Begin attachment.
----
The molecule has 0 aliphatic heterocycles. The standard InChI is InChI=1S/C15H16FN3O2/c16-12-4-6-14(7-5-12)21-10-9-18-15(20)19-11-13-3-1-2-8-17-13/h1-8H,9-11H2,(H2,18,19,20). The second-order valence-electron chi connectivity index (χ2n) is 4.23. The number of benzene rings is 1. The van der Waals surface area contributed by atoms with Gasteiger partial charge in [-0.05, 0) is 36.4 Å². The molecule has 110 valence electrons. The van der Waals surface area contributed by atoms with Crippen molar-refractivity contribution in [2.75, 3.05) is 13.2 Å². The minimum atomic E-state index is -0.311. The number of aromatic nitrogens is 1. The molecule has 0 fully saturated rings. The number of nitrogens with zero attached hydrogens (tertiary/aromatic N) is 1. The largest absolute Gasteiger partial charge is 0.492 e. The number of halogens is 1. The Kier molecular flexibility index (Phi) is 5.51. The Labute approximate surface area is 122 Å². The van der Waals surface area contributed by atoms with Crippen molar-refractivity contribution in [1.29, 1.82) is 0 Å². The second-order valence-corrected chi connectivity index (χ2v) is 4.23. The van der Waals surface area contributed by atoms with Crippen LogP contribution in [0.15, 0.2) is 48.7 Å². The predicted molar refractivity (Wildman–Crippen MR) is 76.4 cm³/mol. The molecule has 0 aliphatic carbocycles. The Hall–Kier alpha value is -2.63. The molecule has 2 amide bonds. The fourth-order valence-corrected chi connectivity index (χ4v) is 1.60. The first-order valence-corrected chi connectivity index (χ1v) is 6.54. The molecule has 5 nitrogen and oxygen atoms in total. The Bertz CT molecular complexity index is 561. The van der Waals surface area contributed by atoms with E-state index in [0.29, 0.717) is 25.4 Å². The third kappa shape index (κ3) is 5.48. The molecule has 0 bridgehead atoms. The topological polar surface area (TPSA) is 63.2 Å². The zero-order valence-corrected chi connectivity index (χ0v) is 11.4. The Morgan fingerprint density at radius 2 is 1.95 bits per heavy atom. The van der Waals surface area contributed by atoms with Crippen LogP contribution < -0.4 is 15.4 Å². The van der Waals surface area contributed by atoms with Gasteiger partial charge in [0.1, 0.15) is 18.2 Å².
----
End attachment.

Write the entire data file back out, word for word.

The molecule has 0 aliphatic heterocycles. The standard InChI is InChI=1S/C15H16FN3O2/c16-12-4-6-14(7-5-12)21-10-9-18-15(20)19-11-13-3-1-2-8-17-13/h1-8H,9-11H2,(H2,18,19,20). The second-order valence-electron chi connectivity index (χ2n) is 4.23. The number of benzene rings is 1. The van der Waals surface area contributed by atoms with Gasteiger partial charge in [-0.05, 0) is 36.4 Å². The molecule has 110 valence electrons. The van der Waals surface area contributed by atoms with Crippen molar-refractivity contribution in [2.75, 3.05) is 13.2 Å². The minimum atomic E-state index is -0.311. The number of aromatic nitrogens is 1. The molecule has 0 fully saturated rings. The number of nitrogens with zero attached hydrogens (tertiary/aromatic N) is 1. The largest absolute Gasteiger partial charge is 0.492 e. The number of halogens is 1. The Kier molecular flexibility index (Phi) is 5.51. The Labute approximate surface area is 122 Å². The van der Waals surface area contributed by atoms with Crippen molar-refractivity contribution in [1.29, 1.82) is 0 Å². The second-order valence-corrected chi connectivity index (χ2v) is 4.23. The van der Waals surface area contributed by atoms with Crippen LogP contribution in [0.15, 0.2) is 48.7 Å². The predicted molar refractivity (Wildman–Crippen MR) is 76.4 cm³/mol. The molecule has 0 aliphatic carbocycles. The Hall–Kier alpha value is -2.63. The molecule has 2 amide bonds. The fourth-order valence-corrected chi connectivity index (χ4v) is 1.60. The first-order valence-corrected chi connectivity index (χ1v) is 6.54. The molecule has 5 nitrogen and oxygen atoms in total. The Bertz CT molecular complexity index is 561. The van der Waals surface area contributed by atoms with E-state index in [0.29, 0.717) is 25.4 Å². The third kappa shape index (κ3) is 5.48. The molecule has 0 bridgehead atoms. The topological polar surface area (TPSA) is 63.2 Å². The zero-order valence-corrected chi connectivity index (χ0v) is 11.4. The Morgan fingerprint density at radius 2 is 1.95 bits per heavy atom. The van der Waals surface area contributed by atoms with Crippen LogP contribution < -0.4 is 15.4 Å². The van der Waals surface area contributed by atoms with Gasteiger partial charge in [0.1, 0.15) is 18.2 Å².